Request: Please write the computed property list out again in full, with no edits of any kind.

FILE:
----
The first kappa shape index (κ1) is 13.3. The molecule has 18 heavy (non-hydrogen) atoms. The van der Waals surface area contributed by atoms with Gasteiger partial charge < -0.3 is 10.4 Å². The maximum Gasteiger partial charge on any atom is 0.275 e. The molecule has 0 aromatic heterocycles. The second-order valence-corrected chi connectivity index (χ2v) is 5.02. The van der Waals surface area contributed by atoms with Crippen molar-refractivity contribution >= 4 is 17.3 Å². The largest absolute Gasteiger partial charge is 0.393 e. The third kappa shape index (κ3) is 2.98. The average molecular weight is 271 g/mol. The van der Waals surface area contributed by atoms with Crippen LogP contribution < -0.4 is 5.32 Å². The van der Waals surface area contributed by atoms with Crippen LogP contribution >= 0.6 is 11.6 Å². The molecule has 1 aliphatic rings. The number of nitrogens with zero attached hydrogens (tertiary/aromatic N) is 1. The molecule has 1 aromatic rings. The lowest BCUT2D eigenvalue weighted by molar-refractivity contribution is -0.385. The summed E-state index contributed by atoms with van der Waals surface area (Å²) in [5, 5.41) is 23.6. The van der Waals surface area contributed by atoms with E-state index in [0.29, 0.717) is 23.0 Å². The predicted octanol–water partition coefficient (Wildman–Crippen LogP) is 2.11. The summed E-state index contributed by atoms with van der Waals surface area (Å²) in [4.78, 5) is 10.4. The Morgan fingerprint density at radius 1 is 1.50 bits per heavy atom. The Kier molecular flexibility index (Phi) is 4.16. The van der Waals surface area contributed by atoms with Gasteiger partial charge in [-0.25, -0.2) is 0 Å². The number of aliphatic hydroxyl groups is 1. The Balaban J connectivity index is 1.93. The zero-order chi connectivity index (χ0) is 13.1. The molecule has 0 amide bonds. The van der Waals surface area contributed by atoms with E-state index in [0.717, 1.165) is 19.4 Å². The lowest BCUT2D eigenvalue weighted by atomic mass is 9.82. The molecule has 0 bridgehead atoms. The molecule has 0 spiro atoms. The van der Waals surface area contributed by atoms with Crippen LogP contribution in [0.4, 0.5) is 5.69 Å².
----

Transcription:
The first kappa shape index (κ1) is 13.3. The molecule has 18 heavy (non-hydrogen) atoms. The van der Waals surface area contributed by atoms with Gasteiger partial charge < -0.3 is 10.4 Å². The maximum Gasteiger partial charge on any atom is 0.275 e. The molecule has 0 aromatic heterocycles. The second-order valence-corrected chi connectivity index (χ2v) is 5.02. The van der Waals surface area contributed by atoms with Crippen molar-refractivity contribution >= 4 is 17.3 Å². The largest absolute Gasteiger partial charge is 0.393 e. The third kappa shape index (κ3) is 2.98. The average molecular weight is 271 g/mol. The van der Waals surface area contributed by atoms with Crippen LogP contribution < -0.4 is 5.32 Å². The van der Waals surface area contributed by atoms with Crippen LogP contribution >= 0.6 is 11.6 Å². The molecule has 1 aliphatic rings. The number of nitrogens with zero attached hydrogens (tertiary/aromatic N) is 1. The molecule has 1 aromatic rings. The lowest BCUT2D eigenvalue weighted by molar-refractivity contribution is -0.385. The summed E-state index contributed by atoms with van der Waals surface area (Å²) in [5, 5.41) is 23.6. The van der Waals surface area contributed by atoms with E-state index in [0.29, 0.717) is 23.0 Å². The predicted octanol–water partition coefficient (Wildman–Crippen LogP) is 2.11. The summed E-state index contributed by atoms with van der Waals surface area (Å²) in [4.78, 5) is 10.4. The Morgan fingerprint density at radius 1 is 1.50 bits per heavy atom. The Kier molecular flexibility index (Phi) is 4.16. The van der Waals surface area contributed by atoms with Gasteiger partial charge in [-0.25, -0.2) is 0 Å². The number of aliphatic hydroxyl groups is 1. The Balaban J connectivity index is 1.93. The zero-order chi connectivity index (χ0) is 13.1. The molecule has 0 amide bonds. The van der Waals surface area contributed by atoms with E-state index in [0.717, 1.165) is 19.4 Å². The lowest BCUT2D eigenvalue weighted by atomic mass is 9.82. The molecule has 0 bridgehead atoms. The molecule has 0 spiro atoms. The van der Waals surface area contributed by atoms with Crippen LogP contribution in [0.4, 0.5) is 5.69 Å².